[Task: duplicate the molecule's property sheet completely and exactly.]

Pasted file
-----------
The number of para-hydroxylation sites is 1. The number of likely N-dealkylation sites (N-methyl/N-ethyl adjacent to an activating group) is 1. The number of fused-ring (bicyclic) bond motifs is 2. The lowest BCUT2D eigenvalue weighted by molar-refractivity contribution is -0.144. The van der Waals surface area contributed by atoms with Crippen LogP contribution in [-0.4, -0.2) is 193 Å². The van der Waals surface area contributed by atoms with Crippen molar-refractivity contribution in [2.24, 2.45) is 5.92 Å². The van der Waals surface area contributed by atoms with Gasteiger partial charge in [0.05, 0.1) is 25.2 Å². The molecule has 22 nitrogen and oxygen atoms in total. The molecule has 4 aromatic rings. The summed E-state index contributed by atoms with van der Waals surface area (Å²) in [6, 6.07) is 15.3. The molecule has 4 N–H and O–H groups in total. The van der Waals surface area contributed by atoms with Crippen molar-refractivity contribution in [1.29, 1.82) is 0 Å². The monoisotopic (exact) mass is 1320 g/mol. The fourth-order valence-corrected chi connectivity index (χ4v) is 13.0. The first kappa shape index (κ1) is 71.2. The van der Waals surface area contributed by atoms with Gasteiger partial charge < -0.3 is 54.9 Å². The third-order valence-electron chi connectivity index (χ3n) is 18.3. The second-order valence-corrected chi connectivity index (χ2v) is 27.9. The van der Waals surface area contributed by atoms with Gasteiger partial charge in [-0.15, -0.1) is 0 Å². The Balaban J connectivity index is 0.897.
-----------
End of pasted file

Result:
The number of para-hydroxylation sites is 1. The number of likely N-dealkylation sites (N-methyl/N-ethyl adjacent to an activating group) is 1. The number of fused-ring (bicyclic) bond motifs is 2. The lowest BCUT2D eigenvalue weighted by molar-refractivity contribution is -0.144. The van der Waals surface area contributed by atoms with Crippen LogP contribution in [-0.4, -0.2) is 193 Å². The van der Waals surface area contributed by atoms with Crippen molar-refractivity contribution in [2.24, 2.45) is 5.92 Å². The van der Waals surface area contributed by atoms with Gasteiger partial charge in [0.05, 0.1) is 25.2 Å². The molecule has 22 nitrogen and oxygen atoms in total. The molecule has 4 aromatic rings. The summed E-state index contributed by atoms with van der Waals surface area (Å²) in [6, 6.07) is 15.3. The molecule has 4 N–H and O–H groups in total. The van der Waals surface area contributed by atoms with Crippen molar-refractivity contribution in [1.29, 1.82) is 0 Å². The monoisotopic (exact) mass is 1320 g/mol. The fourth-order valence-corrected chi connectivity index (χ4v) is 13.0. The first kappa shape index (κ1) is 71.2. The van der Waals surface area contributed by atoms with Gasteiger partial charge < -0.3 is 54.9 Å². The third-order valence-electron chi connectivity index (χ3n) is 18.3. The second-order valence-corrected chi connectivity index (χ2v) is 27.9. The van der Waals surface area contributed by atoms with Gasteiger partial charge in [-0.15, -0.1) is 0 Å². The Balaban J connectivity index is 0.897.